Lofty patriotic motives were later attributed to the three captors of Major John André, but their real reason probably was booty. The captors later sold André's silver watch, horse and bridle, and divided the money among the seven members of their original party.
Paulding, Van Wart and Williams were each given the thanks of Congress, a silver medal bearing the inscription “Fidelity,” an annual federal pension of $200 and a farm by
New York State
In 1817, when Paulding applied to Congress for an increase in the amount of his annuity. Benjamin Tallmadge, by then a member of Congress from
opposed any increase because Paulding and his companions had been amply
rewarded for their patriotism in making André a prisoner. He persuaded Congress not to grant the men a requested pension increase, publicly
assailing their credibility and motivations. Connecticut
Ironically, it was their search for money in André’s boots that led to the discovery of the papers that sealed his fate. Major John André was hanged as a spy nine days later on October 2, 1780.
We call it the Battle of Bunker Hill. To be historically accurate, it should be called the Battle of Breed's Hill. Had the battle indeed been fought principally on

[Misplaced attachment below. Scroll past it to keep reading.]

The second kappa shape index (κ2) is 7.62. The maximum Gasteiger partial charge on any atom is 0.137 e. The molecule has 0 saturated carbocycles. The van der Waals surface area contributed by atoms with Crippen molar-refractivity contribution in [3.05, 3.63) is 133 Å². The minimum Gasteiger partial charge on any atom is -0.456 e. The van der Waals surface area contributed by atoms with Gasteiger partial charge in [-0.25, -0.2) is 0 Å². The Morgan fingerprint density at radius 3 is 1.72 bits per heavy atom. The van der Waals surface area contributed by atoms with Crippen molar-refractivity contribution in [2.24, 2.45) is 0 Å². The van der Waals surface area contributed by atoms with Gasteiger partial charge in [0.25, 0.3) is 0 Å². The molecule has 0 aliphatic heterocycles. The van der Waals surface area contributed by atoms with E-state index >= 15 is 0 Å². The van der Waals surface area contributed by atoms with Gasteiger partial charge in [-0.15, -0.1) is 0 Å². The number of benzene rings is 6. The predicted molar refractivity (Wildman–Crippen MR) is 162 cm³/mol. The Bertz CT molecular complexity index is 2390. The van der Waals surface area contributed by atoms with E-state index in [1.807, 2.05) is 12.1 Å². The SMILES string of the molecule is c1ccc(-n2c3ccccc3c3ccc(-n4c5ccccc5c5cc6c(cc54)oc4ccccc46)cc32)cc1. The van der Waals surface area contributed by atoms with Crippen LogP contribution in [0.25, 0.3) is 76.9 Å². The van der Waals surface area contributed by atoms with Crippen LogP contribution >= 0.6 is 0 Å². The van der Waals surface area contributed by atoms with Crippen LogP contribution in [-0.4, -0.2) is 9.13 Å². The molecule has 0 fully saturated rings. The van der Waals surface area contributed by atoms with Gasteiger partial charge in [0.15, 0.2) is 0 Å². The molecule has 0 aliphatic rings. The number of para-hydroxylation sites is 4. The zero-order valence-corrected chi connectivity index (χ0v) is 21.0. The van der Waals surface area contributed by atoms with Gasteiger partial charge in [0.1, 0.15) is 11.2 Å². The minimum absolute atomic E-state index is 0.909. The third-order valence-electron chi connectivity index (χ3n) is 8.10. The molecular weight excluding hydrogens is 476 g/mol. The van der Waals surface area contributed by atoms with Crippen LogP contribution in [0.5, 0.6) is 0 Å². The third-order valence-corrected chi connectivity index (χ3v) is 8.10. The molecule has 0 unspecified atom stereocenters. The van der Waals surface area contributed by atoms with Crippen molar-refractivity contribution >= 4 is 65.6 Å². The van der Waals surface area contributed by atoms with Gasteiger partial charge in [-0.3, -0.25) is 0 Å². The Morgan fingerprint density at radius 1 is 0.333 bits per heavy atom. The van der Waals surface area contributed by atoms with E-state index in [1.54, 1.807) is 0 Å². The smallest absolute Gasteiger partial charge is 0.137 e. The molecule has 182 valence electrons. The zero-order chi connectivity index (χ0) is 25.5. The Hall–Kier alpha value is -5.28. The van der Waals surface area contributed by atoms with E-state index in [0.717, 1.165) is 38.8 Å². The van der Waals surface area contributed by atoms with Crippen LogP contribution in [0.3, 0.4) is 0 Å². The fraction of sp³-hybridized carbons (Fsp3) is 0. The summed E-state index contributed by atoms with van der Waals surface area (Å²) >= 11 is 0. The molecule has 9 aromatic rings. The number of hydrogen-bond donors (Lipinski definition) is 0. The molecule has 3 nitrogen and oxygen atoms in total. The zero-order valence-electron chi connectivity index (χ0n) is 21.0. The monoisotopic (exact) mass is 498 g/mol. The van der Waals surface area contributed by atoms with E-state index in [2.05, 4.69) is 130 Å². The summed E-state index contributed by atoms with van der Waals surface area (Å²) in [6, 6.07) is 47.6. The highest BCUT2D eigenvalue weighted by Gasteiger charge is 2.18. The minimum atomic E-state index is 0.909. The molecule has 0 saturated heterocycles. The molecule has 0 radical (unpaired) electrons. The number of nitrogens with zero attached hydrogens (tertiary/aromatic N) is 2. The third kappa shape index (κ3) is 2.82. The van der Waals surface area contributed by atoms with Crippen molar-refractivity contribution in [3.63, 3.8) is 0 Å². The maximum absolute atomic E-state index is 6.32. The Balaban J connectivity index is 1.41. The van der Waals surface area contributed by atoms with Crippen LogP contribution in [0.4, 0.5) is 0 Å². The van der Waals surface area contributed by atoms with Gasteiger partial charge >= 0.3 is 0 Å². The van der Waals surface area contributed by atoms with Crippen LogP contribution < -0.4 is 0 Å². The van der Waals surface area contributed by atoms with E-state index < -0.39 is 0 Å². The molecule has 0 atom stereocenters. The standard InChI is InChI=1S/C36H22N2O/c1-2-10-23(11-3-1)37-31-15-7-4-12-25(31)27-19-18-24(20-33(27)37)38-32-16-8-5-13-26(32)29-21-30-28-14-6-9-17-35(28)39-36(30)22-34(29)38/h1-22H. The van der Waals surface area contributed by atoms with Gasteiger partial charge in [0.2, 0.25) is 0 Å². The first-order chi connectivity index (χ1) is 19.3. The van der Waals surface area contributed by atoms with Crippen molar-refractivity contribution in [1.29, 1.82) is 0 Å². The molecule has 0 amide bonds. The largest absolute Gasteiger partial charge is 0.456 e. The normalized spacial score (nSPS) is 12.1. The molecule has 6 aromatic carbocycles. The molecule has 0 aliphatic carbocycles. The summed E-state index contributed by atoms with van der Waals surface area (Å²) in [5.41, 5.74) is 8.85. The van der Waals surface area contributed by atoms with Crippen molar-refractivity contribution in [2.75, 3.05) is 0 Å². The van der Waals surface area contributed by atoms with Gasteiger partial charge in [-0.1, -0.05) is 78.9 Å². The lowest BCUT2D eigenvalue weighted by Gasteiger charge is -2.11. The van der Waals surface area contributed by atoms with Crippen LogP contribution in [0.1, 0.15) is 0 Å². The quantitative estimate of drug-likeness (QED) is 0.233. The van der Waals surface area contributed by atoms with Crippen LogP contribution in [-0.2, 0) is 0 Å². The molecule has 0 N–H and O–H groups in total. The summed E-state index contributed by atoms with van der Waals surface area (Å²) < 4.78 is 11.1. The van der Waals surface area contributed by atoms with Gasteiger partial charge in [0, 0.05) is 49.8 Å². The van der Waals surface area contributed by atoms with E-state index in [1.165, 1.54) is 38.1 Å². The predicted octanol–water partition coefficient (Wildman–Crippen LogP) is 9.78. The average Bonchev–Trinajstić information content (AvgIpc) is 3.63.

the outcome would have been vastly different.
In 1775, the British were bottled up in
by American forces. Bunker Hill and Breed's Hill, connected to the mainland by
narrow Charleston Neck, gave commanding views of Boston harbor. Col. William Prescott was
ordered to fortify Boston Bunker Hill. He crossed
Charlestown Neck with 1,000 men.
Upon arriving at the base of Bunker Hill,
asked his officers for their advice. After a two-hour discussion, it was
decided to erect the main fortification on Breed's Hill and a secondary defense
on Prescott Bunker Hill.
This was a critical error. Military experts believe that 110-foot-high
could have been made virtually impregnable. Breed's Hill,